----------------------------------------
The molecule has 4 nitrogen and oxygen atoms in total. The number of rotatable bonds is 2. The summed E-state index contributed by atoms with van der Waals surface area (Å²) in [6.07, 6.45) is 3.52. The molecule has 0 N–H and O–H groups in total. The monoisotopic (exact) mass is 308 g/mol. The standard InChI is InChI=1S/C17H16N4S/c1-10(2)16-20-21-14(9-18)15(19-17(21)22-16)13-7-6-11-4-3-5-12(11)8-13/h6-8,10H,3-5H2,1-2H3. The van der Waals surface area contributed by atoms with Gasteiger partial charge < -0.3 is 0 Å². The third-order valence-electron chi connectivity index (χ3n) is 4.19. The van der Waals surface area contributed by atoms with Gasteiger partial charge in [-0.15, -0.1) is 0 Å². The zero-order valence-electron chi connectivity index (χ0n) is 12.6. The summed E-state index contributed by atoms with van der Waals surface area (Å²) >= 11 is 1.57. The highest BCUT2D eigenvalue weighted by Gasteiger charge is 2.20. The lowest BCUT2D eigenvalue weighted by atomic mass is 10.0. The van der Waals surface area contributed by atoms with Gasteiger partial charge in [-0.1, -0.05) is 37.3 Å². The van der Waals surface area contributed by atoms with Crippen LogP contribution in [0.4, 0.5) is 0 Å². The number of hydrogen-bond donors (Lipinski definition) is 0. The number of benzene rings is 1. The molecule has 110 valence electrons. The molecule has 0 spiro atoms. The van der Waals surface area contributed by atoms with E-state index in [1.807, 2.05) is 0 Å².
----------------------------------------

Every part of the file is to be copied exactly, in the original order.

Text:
The molecule has 4 nitrogen and oxygen atoms in total. The number of rotatable bonds is 2. The summed E-state index contributed by atoms with van der Waals surface area (Å²) in [6.07, 6.45) is 3.52. The molecule has 0 N–H and O–H groups in total. The monoisotopic (exact) mass is 308 g/mol. The standard InChI is InChI=1S/C17H16N4S/c1-10(2)16-20-21-14(9-18)15(19-17(21)22-16)13-7-6-11-4-3-5-12(11)8-13/h6-8,10H,3-5H2,1-2H3. The van der Waals surface area contributed by atoms with Gasteiger partial charge < -0.3 is 0 Å². The third-order valence-electron chi connectivity index (χ3n) is 4.19. The van der Waals surface area contributed by atoms with Gasteiger partial charge in [-0.15, -0.1) is 0 Å². The zero-order valence-electron chi connectivity index (χ0n) is 12.6. The summed E-state index contributed by atoms with van der Waals surface area (Å²) >= 11 is 1.57. The highest BCUT2D eigenvalue weighted by Gasteiger charge is 2.20. The lowest BCUT2D eigenvalue weighted by atomic mass is 10.0. The van der Waals surface area contributed by atoms with Gasteiger partial charge in [-0.1, -0.05) is 37.3 Å². The van der Waals surface area contributed by atoms with Crippen LogP contribution in [0.4, 0.5) is 0 Å². The number of hydrogen-bond donors (Lipinski definition) is 0. The number of benzene rings is 1. The molecule has 110 valence electrons. The molecule has 0 spiro atoms. The van der Waals surface area contributed by atoms with E-state index in [1.807, 2.05) is 0 Å².